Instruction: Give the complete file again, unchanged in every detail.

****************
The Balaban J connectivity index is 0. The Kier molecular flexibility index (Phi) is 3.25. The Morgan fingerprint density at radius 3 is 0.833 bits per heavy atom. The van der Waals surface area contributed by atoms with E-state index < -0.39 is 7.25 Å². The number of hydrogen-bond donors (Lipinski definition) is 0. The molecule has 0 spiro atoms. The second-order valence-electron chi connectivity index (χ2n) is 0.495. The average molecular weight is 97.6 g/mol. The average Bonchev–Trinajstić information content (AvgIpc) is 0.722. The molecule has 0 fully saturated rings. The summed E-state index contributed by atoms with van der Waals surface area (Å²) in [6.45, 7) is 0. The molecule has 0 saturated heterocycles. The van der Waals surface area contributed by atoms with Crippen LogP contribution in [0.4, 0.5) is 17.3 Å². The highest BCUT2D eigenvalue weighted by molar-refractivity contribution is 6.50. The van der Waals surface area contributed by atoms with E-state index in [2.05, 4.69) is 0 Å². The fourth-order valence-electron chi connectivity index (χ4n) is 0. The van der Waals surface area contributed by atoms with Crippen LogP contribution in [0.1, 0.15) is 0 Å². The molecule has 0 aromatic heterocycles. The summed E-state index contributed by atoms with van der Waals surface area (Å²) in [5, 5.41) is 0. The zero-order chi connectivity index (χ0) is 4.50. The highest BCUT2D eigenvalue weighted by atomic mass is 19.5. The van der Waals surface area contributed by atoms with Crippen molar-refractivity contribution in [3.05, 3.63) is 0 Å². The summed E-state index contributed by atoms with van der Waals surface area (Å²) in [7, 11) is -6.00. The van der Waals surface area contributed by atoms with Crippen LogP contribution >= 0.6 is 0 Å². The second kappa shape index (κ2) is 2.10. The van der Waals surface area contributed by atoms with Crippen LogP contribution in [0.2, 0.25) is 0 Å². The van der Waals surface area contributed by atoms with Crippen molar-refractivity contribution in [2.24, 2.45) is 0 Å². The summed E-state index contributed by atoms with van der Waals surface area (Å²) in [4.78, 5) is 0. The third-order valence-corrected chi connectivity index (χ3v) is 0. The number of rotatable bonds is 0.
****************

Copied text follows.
The Balaban J connectivity index is 0. The Kier molecular flexibility index (Phi) is 3.25. The Morgan fingerprint density at radius 3 is 0.833 bits per heavy atom. The van der Waals surface area contributed by atoms with E-state index < -0.39 is 7.25 Å². The number of hydrogen-bond donors (Lipinski definition) is 0. The molecule has 0 spiro atoms. The second-order valence-electron chi connectivity index (χ2n) is 0.495. The average molecular weight is 97.6 g/mol. The average Bonchev–Trinajstić information content (AvgIpc) is 0.722. The molecule has 0 fully saturated rings. The summed E-state index contributed by atoms with van der Waals surface area (Å²) in [6.45, 7) is 0. The molecule has 0 saturated heterocycles. The van der Waals surface area contributed by atoms with Crippen LogP contribution in [0.4, 0.5) is 17.3 Å². The highest BCUT2D eigenvalue weighted by molar-refractivity contribution is 6.50. The van der Waals surface area contributed by atoms with E-state index in [2.05, 4.69) is 0 Å². The fourth-order valence-electron chi connectivity index (χ4n) is 0. The van der Waals surface area contributed by atoms with Crippen LogP contribution in [0.1, 0.15) is 0 Å². The molecule has 0 aromatic heterocycles. The summed E-state index contributed by atoms with van der Waals surface area (Å²) in [5, 5.41) is 0. The zero-order chi connectivity index (χ0) is 4.50. The highest BCUT2D eigenvalue weighted by atomic mass is 19.5. The van der Waals surface area contributed by atoms with Crippen molar-refractivity contribution in [3.05, 3.63) is 0 Å². The summed E-state index contributed by atoms with van der Waals surface area (Å²) in [7, 11) is -6.00. The van der Waals surface area contributed by atoms with Crippen LogP contribution >= 0.6 is 0 Å². The second kappa shape index (κ2) is 2.10. The van der Waals surface area contributed by atoms with Crippen LogP contribution in [0.2, 0.25) is 0 Å². The van der Waals surface area contributed by atoms with Crippen molar-refractivity contribution in [2.24, 2.45) is 0 Å². The summed E-state index contributed by atoms with van der Waals surface area (Å²) in [4.78, 5) is 0. The third-order valence-corrected chi connectivity index (χ3v) is 0. The number of rotatable bonds is 0.